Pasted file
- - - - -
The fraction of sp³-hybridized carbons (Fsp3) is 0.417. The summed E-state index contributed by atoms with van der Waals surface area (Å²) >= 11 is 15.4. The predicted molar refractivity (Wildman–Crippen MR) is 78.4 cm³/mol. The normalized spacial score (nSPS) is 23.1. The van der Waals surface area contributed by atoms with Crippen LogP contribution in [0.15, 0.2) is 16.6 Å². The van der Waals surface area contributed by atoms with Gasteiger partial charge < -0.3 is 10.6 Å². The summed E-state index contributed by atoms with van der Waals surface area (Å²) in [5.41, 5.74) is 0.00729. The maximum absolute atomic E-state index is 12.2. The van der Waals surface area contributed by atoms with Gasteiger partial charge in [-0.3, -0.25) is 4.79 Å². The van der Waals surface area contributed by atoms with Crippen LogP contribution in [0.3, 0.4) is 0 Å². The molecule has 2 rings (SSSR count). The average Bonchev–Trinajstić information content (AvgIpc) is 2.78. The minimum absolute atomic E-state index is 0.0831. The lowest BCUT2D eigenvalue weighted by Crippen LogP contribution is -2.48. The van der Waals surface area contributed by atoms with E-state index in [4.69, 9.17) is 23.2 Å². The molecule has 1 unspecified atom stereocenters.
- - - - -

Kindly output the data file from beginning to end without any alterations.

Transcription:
The fraction of sp³-hybridized carbons (Fsp3) is 0.417. The summed E-state index contributed by atoms with van der Waals surface area (Å²) >= 11 is 15.4. The predicted molar refractivity (Wildman–Crippen MR) is 78.4 cm³/mol. The normalized spacial score (nSPS) is 23.1. The van der Waals surface area contributed by atoms with Crippen LogP contribution in [0.15, 0.2) is 16.6 Å². The van der Waals surface area contributed by atoms with Gasteiger partial charge < -0.3 is 10.6 Å². The summed E-state index contributed by atoms with van der Waals surface area (Å²) in [5.41, 5.74) is 0.00729. The maximum absolute atomic E-state index is 12.2. The van der Waals surface area contributed by atoms with Gasteiger partial charge in [-0.3, -0.25) is 4.79 Å². The van der Waals surface area contributed by atoms with Crippen LogP contribution in [0.3, 0.4) is 0 Å². The molecule has 2 rings (SSSR count). The average Bonchev–Trinajstić information content (AvgIpc) is 2.78. The minimum absolute atomic E-state index is 0.0831. The lowest BCUT2D eigenvalue weighted by Crippen LogP contribution is -2.48. The van der Waals surface area contributed by atoms with E-state index in [4.69, 9.17) is 23.2 Å². The molecule has 1 unspecified atom stereocenters.